Physician health programs (PHPs) are frequently lauded as models that produce superior outcomes. The strategy includes closely monitored, long-term treatment and support for physicians who are facing not only the consequences of addiction but also the potential loss of their careers. The country’s state-based PHPs act as confidential advocates for the physicians, connecting them to treatment and managing their recovery and eventual return to the practice of medicine.
It can be difficult for today’s PHPs to find behavioral health providers offering just the right care, however. Experts speaking at the National Rx Drug Abuse and Heroin Summit in Atlanta on Tuesday noted that treatment must be specifically designed for an impaired physician’s unique needs.
“The disease of addiction is typically advanced in healthcare professionals when it gets detected, and the ability to have a cohort of your peers and a support system of other providers on an outpatient basis isn’t very high,” said P. Bradley Hall, MD, FASAM, president of the Federation of State Physician Health Programs and executive medical director of the West Virginia Medical Professionals Health Program. “That unique setting is hard to find.”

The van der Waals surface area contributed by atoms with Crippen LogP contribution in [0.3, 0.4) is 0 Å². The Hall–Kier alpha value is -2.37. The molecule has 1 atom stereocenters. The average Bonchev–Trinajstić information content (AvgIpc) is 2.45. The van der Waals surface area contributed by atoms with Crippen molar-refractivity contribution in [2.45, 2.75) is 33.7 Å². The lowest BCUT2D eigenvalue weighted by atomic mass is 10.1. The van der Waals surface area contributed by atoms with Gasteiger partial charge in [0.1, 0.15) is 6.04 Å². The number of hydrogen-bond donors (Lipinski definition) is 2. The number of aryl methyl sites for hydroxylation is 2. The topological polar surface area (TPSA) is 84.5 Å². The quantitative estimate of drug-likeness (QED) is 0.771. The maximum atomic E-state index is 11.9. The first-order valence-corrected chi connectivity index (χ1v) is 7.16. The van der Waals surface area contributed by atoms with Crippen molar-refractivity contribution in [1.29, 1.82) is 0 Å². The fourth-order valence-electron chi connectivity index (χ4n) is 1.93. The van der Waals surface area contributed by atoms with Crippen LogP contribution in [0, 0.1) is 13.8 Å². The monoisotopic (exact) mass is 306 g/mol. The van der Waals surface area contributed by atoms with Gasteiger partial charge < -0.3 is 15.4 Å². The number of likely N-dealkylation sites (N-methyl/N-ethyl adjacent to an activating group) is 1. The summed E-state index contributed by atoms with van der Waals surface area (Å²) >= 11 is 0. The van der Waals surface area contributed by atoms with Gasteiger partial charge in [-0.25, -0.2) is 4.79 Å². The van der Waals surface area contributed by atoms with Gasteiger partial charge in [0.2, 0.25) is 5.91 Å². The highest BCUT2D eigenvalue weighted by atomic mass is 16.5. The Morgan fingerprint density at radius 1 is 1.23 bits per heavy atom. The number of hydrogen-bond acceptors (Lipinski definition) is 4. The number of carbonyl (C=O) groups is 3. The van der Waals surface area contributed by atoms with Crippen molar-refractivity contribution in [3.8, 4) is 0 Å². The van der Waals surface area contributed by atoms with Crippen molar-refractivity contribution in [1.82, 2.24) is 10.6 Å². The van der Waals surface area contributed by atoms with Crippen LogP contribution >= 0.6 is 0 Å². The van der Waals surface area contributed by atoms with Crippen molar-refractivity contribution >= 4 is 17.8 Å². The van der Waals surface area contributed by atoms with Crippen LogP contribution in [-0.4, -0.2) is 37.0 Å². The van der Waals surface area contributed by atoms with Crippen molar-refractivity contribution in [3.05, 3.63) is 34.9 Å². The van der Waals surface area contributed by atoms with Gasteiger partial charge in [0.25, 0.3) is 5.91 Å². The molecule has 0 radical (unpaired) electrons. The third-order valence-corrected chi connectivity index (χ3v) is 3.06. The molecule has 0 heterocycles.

The need is especially great in West Virginia, where there aren’t any available programs that can manage the nuances of addiction treatment for impaired professionals with comorbid conditions, Hall said. In fact, the West Virginia PHP has seen a dramatic rise in the numbers of program participants—from three physicians in 2007 to 213 in 2017. The numbers are on-pace to be even higher this year.
While physicians facing addiction might be placed anywhere along the continuum, the majority end up in 30 to 90 days of residential treatment, he said. It’s also important to note that if physicians are not in treatment with their peers, they don’t engage as well in the care process, Hall said.
Research has shown an estimated 30% of physicians will develop an addiction disorder during their careers.